Morbidity and mortality amongst infants of diabetic mothers admitted into a special care baby unit in Port Harcourt, Nigeria

Ital J Pediatr. 2010 Dec 7;36(1):77. doi: 10.1186/1824-7288-36-77.


Background: Infants born to diabetic women have certain distinctive characteristics, including large size and high morbidity risks. The neonatal mortality rate is over five times that of infants of non diabetic mothers and is higher at all gestational ages and birth weight for gestational age (GA) categories.The study aimed to determine morbidity and mortality pattern amongst infants of diabetic mothers (IDMS) admitted into the Special Care Baby Unit of University of Port Harcourt Teaching Hospital.

Methods: This was a study of prevalence of morbidity and mortality among IDMs carried out prospectively over a two year period. All IDMs (pregestational and gestational) admitted into the Unit within the period were recruited into the study.Data on delivery mode, GA, birth weight, other associated morbidities, investigation results, treatment, duration of hospital stay and outcome were collated and compared with those of infants of non diabetic mothers matched for GA and birth weight admitted within the same period. Maternal data were reviewed retrospectively. Data were analyzed using SPSS 16.0.

Results: Sixty percent of the IDMs were born to mothers with gestational diabetes, while 40% were born to mothers with pregestational DM. 38 (74.3%) were born by Caesarian section (CS), of which 20 (52.6%) were by emergency CS. There was no significant difference in emergency CS rates, when compared with controls, but non-IDMs were more likely to be delivered vaginally. The mean GA of IDMs was 37.84 weeks ± 1.88. 29 (61.7%) of them were macrosomic. The commonest morbidities were Hypoglycemia (significantly higher in IDMs than non-IDMs) and hyperbilirubinaemia in 30 (63.8%) and 26 (57.4%) respectively.There was no difference in morbidity pattern between infants of pre- gestational and gestational diabetic mothers. Mortality rate was not significantly higher in IDMs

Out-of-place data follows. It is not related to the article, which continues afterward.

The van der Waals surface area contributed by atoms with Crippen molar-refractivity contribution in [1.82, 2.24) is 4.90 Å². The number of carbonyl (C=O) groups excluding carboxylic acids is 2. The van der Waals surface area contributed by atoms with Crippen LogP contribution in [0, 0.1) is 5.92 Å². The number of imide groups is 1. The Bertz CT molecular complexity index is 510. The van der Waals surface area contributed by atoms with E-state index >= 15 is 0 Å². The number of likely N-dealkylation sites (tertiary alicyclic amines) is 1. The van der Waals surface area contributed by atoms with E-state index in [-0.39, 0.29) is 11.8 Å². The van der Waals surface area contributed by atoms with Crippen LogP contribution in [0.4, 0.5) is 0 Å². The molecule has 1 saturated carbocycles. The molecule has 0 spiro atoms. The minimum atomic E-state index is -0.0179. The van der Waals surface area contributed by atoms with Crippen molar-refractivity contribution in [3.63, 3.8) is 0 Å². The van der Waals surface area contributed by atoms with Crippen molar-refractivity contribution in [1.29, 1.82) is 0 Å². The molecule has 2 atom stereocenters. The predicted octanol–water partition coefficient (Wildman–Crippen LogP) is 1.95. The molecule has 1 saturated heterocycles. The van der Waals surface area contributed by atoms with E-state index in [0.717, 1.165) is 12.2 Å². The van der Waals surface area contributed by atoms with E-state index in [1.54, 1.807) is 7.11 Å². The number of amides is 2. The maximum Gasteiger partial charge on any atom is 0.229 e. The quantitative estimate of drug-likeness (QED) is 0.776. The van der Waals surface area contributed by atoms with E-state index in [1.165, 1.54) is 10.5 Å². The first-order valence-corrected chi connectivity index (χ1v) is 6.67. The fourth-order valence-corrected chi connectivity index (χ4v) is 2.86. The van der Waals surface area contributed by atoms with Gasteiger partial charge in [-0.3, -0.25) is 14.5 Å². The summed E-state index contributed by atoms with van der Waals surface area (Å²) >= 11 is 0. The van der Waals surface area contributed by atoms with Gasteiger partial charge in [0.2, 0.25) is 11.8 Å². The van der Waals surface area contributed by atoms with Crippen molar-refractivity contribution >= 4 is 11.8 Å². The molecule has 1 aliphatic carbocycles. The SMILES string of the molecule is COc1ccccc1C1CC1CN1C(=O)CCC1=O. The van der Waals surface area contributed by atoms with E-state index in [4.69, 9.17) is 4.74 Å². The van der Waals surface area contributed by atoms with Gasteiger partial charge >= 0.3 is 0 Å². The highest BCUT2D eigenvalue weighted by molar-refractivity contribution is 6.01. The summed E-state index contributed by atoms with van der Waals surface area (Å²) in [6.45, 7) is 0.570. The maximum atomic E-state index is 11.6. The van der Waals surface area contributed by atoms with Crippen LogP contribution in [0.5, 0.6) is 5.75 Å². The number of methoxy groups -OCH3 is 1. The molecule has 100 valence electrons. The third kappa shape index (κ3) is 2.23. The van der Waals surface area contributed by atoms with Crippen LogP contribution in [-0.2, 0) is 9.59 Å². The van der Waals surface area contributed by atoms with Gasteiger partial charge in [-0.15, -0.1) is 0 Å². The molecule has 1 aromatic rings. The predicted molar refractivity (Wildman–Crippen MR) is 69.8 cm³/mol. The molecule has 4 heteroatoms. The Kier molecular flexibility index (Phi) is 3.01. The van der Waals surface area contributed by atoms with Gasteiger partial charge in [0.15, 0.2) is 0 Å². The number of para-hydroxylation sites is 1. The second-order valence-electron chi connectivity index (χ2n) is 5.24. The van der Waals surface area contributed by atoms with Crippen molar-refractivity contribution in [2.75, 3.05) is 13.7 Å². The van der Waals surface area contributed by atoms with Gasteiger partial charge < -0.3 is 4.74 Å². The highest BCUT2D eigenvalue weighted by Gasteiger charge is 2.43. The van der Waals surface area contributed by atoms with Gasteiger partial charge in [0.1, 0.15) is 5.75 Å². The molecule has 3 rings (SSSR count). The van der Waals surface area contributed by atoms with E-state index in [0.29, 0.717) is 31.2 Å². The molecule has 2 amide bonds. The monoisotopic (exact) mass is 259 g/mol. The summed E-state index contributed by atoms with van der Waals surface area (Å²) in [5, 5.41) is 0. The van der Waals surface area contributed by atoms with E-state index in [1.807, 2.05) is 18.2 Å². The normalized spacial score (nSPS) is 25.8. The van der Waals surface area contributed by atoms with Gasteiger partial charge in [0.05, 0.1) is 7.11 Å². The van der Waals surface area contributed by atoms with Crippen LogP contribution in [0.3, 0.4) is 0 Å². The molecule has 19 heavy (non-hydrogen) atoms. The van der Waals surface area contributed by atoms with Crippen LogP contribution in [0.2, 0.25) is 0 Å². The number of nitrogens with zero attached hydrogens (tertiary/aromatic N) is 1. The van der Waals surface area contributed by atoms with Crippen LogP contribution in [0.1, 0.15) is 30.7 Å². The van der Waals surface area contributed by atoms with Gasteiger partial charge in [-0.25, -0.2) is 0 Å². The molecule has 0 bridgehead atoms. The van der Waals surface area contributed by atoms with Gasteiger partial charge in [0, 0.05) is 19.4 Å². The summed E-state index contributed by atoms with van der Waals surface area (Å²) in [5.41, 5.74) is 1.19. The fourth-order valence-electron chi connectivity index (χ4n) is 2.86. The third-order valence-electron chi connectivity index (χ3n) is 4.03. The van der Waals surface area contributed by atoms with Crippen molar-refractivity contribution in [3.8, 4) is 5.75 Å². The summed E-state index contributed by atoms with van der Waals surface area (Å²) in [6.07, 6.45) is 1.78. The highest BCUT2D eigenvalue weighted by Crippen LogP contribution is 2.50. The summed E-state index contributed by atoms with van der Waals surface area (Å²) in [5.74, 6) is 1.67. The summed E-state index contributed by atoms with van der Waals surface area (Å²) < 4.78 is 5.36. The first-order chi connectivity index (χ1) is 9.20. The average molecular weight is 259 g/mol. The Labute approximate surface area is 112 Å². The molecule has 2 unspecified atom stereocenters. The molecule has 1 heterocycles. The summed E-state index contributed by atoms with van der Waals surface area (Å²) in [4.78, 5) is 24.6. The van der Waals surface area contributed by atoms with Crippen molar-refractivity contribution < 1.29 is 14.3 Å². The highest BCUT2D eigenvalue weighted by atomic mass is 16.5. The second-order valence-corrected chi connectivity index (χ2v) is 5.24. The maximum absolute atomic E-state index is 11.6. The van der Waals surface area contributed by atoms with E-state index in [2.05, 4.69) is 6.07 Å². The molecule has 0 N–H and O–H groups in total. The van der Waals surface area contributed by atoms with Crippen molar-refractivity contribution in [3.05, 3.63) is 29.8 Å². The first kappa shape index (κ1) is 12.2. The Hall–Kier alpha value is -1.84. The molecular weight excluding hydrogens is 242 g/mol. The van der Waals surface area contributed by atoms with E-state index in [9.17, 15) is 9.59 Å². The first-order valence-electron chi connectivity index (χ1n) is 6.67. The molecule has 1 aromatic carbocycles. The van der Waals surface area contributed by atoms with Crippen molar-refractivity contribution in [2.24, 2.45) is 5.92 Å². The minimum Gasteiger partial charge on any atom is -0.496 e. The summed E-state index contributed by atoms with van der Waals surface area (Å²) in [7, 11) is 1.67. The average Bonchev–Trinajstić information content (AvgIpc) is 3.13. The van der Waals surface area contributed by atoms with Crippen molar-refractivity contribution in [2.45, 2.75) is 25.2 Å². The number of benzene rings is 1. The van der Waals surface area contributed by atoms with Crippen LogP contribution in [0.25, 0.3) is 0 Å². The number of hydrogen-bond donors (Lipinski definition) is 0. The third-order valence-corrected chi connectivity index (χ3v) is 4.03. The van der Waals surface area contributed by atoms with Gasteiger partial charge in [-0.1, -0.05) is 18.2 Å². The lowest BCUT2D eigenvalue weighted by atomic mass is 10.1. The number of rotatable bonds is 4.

Conclusions: The incidence of macrosomia in IDMs was high but high rates of emergency CS was not peculiar to them. Hypoglycaemia and hyperbilirubinaemia were the commonest morbidities in IDMs.Referring women with unstable metabolic control to specialized centers improves pre- and post- natal outcomes. Maternal-Infant centers for management of diabetes in pregnancy are advocated on a national scale to reduce associated morbidity and mortality.

MeSH terms

  • Adult
  • Cesarean Section / adverse effects
  • Cesarean Section / statistics & numerical data
  • Diabetes Complications / epidemiology
  • Diabetes, Gestational / epidemiology
  • Female
  • Fetal Macrosomia / epidemiology*
  • Fetal Macrosomia / etiology
  • Fetal Macrosomia / mortality
  • Hospitals, Teaching
  • Humans
  • Hyperbilirubinemia, Neonatal / epidemiology*
  • Hyperbilirubinemia, Neonatal / etiology
  • Hyperbilirubinemia, Neonatal / mortality
  • Hypoglycemia / epidemiology*
  • Hypoglycemia / etiology
  • Hypoglycemia / mortality
  • Incidence
  • Infant
  • Infant, Newborn
  • Intensive Care Units, Neonatal / statistics & numerical data*
  • Male
  • Nigeria / epidemiology
  • Perinatal Mortality*
  • Pregnancy
  • Pregnancy in Diabetics / epidemiology
  • Prevalence
  • Prospective Studies
  • Risk Factors
  • Survival Rate